Roughly 8,000 people incarcerated in state prisons in California could be eligible for early release by the end of August, the California Department of Corrections and Rehabilitation announcement Friday.
The decision comes amid a devastating COVID-19 outbreak at San Quentin State Prison and other facilities, with Gov. Gavin Newsom facing mounting pressure from advocates, lawmakers and federal judges to quickly reduce the prison population to enable physical distancing and quarantine efforts.
“These actions are taken to provide for the health and safety of the incarcerated population and staff,” CDCR Secretary Ralph Diaz said in a statement. âWe aim to implement these decompression measures in a way that aligns both public health and public safety.â
Since May, when a group of prisoners was transferred to San Quentin from the California Institution for Men in Chino, more than 1,600 people incarcerated in the Marin County prison have tested positive for the virus, and at least seven have died. Across California, nearly 6,000 people incarcerated in state prisons have contracted the virus.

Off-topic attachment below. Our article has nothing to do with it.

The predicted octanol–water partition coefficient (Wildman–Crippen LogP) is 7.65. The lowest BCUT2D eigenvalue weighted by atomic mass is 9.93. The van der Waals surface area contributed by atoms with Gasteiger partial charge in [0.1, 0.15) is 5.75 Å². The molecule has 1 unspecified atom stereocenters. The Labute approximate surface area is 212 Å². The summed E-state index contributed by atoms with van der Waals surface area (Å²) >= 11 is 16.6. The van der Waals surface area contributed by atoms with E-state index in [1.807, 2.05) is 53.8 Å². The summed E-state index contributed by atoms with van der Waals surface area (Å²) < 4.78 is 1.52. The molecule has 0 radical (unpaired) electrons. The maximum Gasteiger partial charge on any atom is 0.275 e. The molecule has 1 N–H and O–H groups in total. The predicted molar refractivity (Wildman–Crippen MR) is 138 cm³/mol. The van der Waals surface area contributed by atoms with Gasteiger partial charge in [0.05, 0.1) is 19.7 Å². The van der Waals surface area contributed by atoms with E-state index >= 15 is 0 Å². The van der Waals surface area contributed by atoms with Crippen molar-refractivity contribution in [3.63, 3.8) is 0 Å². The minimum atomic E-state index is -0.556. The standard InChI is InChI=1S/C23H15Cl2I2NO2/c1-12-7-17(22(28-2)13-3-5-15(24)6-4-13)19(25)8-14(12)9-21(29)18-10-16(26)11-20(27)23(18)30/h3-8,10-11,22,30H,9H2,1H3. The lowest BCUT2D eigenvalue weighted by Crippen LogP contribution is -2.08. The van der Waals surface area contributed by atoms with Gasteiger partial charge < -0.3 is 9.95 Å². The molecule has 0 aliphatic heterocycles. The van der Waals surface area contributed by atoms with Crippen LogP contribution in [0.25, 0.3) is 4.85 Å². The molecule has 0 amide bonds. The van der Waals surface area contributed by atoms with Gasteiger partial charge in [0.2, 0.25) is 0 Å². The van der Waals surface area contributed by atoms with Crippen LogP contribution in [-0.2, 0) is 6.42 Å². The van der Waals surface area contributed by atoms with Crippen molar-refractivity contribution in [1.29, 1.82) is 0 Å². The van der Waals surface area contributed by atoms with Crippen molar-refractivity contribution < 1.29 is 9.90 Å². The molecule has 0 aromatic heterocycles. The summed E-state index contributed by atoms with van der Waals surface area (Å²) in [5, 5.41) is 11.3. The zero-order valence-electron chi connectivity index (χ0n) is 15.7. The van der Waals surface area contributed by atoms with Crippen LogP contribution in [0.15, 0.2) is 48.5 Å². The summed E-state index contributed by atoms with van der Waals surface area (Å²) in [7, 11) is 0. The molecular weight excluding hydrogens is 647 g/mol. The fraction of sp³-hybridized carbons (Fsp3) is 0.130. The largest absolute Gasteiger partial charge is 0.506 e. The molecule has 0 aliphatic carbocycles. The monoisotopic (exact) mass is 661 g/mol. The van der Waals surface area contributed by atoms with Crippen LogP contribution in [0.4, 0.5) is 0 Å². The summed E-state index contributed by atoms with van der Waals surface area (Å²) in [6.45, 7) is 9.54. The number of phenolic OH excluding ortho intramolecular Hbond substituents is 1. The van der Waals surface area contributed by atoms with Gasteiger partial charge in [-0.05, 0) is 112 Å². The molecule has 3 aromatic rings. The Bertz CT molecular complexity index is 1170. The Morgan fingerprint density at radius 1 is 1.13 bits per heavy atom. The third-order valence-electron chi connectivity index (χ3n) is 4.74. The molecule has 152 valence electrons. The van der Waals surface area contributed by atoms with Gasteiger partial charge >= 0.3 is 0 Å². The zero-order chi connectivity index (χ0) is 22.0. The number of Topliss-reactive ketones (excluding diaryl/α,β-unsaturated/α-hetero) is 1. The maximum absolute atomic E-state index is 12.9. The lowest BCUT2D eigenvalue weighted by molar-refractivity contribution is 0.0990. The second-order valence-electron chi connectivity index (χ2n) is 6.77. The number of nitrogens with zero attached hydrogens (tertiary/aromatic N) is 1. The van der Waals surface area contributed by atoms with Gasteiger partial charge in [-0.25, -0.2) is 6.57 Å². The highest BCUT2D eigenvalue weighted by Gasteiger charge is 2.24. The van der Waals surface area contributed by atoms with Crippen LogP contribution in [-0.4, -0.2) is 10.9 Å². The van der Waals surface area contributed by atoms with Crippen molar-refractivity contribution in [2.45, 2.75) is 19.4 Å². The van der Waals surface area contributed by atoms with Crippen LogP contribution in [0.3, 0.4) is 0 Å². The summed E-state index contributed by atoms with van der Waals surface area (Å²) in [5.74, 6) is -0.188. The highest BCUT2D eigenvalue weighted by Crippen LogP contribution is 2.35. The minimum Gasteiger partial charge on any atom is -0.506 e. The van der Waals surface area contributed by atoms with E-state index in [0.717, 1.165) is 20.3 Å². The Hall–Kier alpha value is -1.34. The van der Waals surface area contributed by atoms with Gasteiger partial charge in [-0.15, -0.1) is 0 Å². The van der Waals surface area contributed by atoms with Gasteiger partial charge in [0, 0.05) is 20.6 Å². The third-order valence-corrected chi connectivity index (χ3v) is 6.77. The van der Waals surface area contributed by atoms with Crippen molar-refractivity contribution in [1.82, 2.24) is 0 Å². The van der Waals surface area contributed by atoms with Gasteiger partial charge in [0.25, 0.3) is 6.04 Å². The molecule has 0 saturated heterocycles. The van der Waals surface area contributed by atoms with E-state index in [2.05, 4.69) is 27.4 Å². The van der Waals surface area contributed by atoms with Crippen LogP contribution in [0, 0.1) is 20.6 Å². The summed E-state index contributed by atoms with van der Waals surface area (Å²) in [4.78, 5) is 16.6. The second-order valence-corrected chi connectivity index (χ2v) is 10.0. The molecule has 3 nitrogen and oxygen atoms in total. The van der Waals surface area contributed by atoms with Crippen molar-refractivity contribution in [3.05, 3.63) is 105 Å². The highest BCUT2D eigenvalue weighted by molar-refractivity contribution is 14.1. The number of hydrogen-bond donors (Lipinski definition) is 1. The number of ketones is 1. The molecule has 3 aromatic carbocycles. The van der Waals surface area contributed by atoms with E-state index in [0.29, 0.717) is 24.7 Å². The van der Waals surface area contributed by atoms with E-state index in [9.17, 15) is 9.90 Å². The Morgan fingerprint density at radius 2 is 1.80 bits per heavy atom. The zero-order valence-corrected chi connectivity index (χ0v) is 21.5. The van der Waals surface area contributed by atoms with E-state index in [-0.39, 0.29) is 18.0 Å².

Those eligible for early release must have 180 days or less to serve on their sentences and be considered low-risk of violence, in what Newsom promised would be a “very methodical process.” They also cannot currently be serving time for any violent crime, including domestic violence, or for an offense that requires registration as a sex offender.
“This is a positive step to address the COVID-19 humanitarian disaster unfolding in our prison system, and Iâm appreciative that the Governor and prison officials are taking this horrific situation seriously,” said state Sen. Scott Wiener, D-San Francisco, in a statement. “With that said, more work remains. Californiaâs prisons were overcrowded and in urgent need of reduction before the pandemic, and that need is now even more acute.”
– Matthew Green